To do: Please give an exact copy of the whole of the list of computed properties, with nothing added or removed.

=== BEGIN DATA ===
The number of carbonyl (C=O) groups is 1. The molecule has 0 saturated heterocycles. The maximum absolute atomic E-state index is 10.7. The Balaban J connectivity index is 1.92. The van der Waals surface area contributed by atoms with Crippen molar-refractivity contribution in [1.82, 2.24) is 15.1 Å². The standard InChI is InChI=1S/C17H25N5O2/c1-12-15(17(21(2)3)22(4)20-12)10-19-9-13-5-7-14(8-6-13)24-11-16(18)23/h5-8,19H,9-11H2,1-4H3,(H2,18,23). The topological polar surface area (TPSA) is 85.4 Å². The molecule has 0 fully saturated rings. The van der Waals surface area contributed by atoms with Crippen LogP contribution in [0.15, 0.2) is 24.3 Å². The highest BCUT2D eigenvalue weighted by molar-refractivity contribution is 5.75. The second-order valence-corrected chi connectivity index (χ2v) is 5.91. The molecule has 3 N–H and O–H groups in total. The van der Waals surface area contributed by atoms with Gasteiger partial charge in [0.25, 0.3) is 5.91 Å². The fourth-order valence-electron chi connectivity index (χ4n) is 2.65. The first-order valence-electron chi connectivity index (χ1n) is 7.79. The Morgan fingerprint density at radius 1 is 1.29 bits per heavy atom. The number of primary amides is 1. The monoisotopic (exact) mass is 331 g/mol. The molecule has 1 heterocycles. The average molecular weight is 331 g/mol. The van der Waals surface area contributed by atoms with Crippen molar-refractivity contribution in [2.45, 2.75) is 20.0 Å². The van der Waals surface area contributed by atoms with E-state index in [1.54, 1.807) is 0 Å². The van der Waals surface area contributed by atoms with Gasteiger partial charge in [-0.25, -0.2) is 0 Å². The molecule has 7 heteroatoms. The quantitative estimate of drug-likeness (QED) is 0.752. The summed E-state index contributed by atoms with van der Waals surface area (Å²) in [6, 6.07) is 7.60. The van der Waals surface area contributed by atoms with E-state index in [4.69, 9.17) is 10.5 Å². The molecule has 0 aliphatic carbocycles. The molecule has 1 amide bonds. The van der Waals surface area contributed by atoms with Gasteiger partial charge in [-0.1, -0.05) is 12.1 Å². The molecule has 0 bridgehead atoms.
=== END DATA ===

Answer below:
The number of carbonyl (C=O) groups is 1. The molecule has 0 saturated heterocycles. The maximum absolute atomic E-state index is 10.7. The Balaban J connectivity index is 1.92. The van der Waals surface area contributed by atoms with Crippen molar-refractivity contribution in [1.82, 2.24) is 15.1 Å². The standard InChI is InChI=1S/C17H25N5O2/c1-12-15(17(21(2)3)22(4)20-12)10-19-9-13-5-7-14(8-6-13)24-11-16(18)23/h5-8,19H,9-11H2,1-4H3,(H2,18,23). The topological polar surface area (TPSA) is 85.4 Å². The molecule has 0 fully saturated rings. The van der Waals surface area contributed by atoms with Crippen LogP contribution in [0.15, 0.2) is 24.3 Å². The highest BCUT2D eigenvalue weighted by molar-refractivity contribution is 5.75. The second-order valence-corrected chi connectivity index (χ2v) is 5.91. The molecule has 3 N–H and O–H groups in total. The van der Waals surface area contributed by atoms with Gasteiger partial charge in [0.25, 0.3) is 5.91 Å². The fourth-order valence-electron chi connectivity index (χ4n) is 2.65. The first-order valence-electron chi connectivity index (χ1n) is 7.79. The Morgan fingerprint density at radius 1 is 1.29 bits per heavy atom. The number of primary amides is 1. The monoisotopic (exact) mass is 331 g/mol. The molecule has 1 heterocycles. The average molecular weight is 331 g/mol. The van der Waals surface area contributed by atoms with Crippen molar-refractivity contribution in [2.45, 2.75) is 20.0 Å². The van der Waals surface area contributed by atoms with E-state index in [1.54, 1.807) is 0 Å². The van der Waals surface area contributed by atoms with Gasteiger partial charge in [-0.25, -0.2) is 0 Å². The molecule has 7 heteroatoms. The quantitative estimate of drug-likeness (QED) is 0.752. The summed E-state index contributed by atoms with van der Waals surface area (Å²) in [6, 6.07) is 7.60. The van der Waals surface area contributed by atoms with E-state index in [4.69, 9.17) is 10.5 Å². The molecule has 0 aliphatic carbocycles. The molecule has 1 amide bonds. The van der Waals surface area contributed by atoms with Gasteiger partial charge in [-0.1, -0.05) is 12.1 Å². The molecule has 0 bridgehead atoms.